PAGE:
This Macallan is so rare for a couple of reasons; firstly The Macallan is widely recognized as one of the few single malts which can mature to a great age without losing its character to the powerful influence of Spanish oak maturation casks, seasoned with sherry, for which The Macallan is particularly well-known. The Macallan’s rich, oily spirit ensures the whisky achieves a balance and depth of aromas and flavours over many years in these casks, a balance often sought, but rarely achieved; secondly, this is the oldest Macallan ever released by the distillery in its 186 year history. Prior to the release of this 64 years old Macallan in the Cire Perdue decanter, the previous oldest Macallan released by the distillery was the 60 years old, distilled in 1926 and bottled in 1986, of which only forty bottles were ever produced.
Character of The Macallan 64 years old:
- The 64 years old Macallan has a lovely rich oak colour.
- On the nose, notes of peat smoke, dried orange peel, muscovado sugar and cedar wood, mixed with spicy cinnamon sticks and cloves.
- On the palate, spicy, blood oranges, rosin, treacle, walnuts, cocoa chocolate and peat smoke.
- The finish is soft, smooth and spicy, with lingering peats and dark chocolate
The decanter has been designed at Lalique’s Design Studio in Paris, based upon a ship’s decanter of the 1820’s, the decade in which The Macallan was founded, in 1824. Lalique’s designer felt the shape lent itself perfectly to the beautifully crafted panorama of The Macallan estate by the river Spey, in north east Scotland.
Lalique’s designer and craftsmen then worked to highlight the beauty of The Macallan’s estate, with its fields of barley, its woodlands, the river Spey flowing past its borders to the south and Easter Elchies House, The Macallan’s spiritual home built in 1700, lying at the heart of the estate.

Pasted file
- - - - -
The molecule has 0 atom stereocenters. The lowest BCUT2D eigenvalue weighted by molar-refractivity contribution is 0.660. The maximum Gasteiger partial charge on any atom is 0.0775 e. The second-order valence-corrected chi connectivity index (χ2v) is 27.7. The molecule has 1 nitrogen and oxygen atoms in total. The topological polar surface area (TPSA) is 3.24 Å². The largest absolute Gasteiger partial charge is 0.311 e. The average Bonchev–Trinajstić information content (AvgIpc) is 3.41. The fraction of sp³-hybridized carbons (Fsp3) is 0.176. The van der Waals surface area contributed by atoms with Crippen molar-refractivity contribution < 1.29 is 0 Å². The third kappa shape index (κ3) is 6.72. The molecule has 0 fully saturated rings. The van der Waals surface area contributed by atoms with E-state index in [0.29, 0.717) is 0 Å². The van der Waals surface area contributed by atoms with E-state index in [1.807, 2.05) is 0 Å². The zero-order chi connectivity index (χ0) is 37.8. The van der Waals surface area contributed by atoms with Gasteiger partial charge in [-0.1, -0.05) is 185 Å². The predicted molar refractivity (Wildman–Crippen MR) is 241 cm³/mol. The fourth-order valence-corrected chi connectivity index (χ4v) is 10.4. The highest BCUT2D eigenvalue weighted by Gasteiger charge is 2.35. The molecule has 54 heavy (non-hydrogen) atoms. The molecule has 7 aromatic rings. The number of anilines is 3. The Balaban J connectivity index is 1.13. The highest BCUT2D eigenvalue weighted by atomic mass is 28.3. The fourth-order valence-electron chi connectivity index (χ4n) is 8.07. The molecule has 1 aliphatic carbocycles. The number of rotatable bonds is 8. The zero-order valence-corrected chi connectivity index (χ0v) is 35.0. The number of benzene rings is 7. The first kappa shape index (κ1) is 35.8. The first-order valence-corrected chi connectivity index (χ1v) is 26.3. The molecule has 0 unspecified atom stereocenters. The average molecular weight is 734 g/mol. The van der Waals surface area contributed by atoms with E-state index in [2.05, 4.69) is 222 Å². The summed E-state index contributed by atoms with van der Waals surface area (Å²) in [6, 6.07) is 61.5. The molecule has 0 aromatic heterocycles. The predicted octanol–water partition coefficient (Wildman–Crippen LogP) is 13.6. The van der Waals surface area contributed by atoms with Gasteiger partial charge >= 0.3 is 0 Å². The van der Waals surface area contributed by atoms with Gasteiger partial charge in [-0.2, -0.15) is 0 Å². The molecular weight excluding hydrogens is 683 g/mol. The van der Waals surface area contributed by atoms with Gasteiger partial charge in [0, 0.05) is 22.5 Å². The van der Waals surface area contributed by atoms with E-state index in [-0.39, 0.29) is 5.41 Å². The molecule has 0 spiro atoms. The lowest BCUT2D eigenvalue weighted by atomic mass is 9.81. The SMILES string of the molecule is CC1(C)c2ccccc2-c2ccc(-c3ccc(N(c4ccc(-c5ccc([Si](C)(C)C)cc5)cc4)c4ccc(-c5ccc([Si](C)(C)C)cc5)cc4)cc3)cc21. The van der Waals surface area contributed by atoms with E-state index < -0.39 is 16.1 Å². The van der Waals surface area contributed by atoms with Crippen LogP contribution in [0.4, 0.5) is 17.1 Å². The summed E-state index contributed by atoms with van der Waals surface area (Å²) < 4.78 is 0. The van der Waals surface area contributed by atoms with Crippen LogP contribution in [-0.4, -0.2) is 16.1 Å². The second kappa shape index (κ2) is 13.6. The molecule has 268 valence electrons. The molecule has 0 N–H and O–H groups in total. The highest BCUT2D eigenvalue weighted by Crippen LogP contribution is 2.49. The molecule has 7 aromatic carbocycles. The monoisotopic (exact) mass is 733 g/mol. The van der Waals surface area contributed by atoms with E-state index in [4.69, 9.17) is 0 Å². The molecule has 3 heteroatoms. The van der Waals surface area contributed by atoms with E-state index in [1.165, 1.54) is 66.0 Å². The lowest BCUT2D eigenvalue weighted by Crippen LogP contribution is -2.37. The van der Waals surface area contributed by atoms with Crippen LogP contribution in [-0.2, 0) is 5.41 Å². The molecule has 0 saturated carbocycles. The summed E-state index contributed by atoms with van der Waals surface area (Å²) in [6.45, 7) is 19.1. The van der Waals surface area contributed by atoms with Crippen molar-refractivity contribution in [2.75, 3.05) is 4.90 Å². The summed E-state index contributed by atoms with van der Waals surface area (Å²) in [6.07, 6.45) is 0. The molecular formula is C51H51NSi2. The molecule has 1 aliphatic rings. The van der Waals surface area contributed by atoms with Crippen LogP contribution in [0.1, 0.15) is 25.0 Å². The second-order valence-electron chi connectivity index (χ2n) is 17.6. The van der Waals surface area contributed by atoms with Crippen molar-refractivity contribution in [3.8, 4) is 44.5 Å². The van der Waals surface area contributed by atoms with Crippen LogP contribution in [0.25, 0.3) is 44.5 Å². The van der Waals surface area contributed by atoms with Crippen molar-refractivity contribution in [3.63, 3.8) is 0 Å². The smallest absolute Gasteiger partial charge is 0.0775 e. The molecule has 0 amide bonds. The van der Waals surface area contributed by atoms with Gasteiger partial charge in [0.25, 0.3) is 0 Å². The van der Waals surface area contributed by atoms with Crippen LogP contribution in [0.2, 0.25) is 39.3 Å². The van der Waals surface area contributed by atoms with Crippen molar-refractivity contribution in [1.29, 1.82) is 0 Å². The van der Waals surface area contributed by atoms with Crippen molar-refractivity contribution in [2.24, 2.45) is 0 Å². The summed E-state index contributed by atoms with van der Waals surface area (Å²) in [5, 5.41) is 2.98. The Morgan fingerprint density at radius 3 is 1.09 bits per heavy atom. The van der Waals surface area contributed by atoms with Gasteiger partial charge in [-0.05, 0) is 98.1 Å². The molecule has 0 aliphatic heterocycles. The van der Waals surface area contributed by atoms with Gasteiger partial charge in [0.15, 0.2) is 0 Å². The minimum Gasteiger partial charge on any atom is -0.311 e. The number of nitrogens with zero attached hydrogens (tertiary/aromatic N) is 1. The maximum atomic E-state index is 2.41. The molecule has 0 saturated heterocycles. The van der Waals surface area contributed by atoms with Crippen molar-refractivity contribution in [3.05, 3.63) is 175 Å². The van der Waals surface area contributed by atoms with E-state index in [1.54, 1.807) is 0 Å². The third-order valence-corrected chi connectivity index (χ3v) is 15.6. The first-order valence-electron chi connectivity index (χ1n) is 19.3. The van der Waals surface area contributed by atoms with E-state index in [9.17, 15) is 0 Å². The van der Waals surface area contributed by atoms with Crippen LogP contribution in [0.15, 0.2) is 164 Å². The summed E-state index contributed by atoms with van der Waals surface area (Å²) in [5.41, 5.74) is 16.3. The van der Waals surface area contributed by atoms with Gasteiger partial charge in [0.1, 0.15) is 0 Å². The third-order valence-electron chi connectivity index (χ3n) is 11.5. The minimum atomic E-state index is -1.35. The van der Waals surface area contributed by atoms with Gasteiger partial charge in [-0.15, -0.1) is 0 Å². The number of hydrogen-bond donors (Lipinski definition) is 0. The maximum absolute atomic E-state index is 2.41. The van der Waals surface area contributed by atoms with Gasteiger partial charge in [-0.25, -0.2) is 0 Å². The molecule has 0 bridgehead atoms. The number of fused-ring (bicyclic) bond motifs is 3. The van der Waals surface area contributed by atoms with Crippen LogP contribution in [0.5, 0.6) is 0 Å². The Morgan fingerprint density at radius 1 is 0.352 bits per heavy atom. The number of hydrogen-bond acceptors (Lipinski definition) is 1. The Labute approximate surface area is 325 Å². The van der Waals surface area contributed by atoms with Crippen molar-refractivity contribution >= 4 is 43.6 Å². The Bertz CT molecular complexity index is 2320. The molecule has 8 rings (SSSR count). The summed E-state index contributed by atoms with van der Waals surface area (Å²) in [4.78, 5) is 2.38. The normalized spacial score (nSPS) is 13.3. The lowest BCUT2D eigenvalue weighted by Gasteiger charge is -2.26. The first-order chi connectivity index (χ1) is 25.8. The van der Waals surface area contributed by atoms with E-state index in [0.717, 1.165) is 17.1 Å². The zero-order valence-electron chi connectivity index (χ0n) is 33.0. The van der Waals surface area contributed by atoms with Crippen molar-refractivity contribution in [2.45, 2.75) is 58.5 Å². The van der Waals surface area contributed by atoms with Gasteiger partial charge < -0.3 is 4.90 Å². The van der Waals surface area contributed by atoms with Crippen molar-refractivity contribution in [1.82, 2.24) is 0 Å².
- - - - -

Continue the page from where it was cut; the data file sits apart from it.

The Macallan’s estate is unique among Scotch whisky distilleries. Spreading over 150 hectares on a plateau above the River Spey, this beautiful place has sustained generations of farmers and landowners over the centuries. Today, many of its fields grow the exclusive barley which lies at the heart of The Macallan spirit, while spring water from the estate boreholes combine with the barley and yeast to create the sublime single malt that is The Macallan. Among the estate woods grow mighty oak trees, which echo the oaks of northern Spain and the United States from which The Macallan’s exceptional casks are made, and which contribute so much of the final character of the whisky.
The decanter itself has been created by the lost wax process, an ancient practice originally developed to cast large pieces in bronze. After first modelling a piece in wax, it is covered with plaster and then sent to the oven to bake the clay while the wax melts. Finally, molten crystal is poured in the emptied shape. Up until 1930, Rene Lalique himself crafted glass pieces using the Cire Perdue technique, but abandoned it as arthritis increasingly affected his fingers.
Today, investing in the artistic and technical training of its artists to master again this extraordinary know-how, a new workshop has been created on the 150th anniversary of Rene Lalique’s birth in 1860, dedicated entirely to the ‘lost wax’ process, to make the first Cire Perdue pieces in eighty years, including The Macallan 64 years old in Lalique. Every piece is unique. Complex, time consuming and costly, the process is reserved for the ultimate pieces. The technique brings to light a fineness of detail never seen before and a unique texture that is likened to a « crystal skin, giving each piece a truly realistic and vivid aspect.
Silvio Denz, President and CEO of Lalique, commented, “We are enormously proud to be collaborating again with The Macallan, and in such a worthwhile cause. In today’s highly interconnected world, we are all increasingly aware of the needs of those much less fortunate than ourselves. We have been working on a series of decanters with The Macallan since 2004 and, over that time, have come to appreciate our shared values of a passionate commitment to outstanding quality, artistry and integrity. These decanters, each holding Macallan whiskies of 50, 55 and 57 years old respectively, have proved hugely admired and sought after around the world by whisky consumers and connoisseurs, as well as collectors of Lalique crystal and lovers of beautiful objets d’art. This latest decanter, a remarkable, unique work of art, holding such an old and rare Macallan, takes our partnership to a new level. I wish every success to its “tour du monde” and to the final auction by Sotheby’s in New York in November”.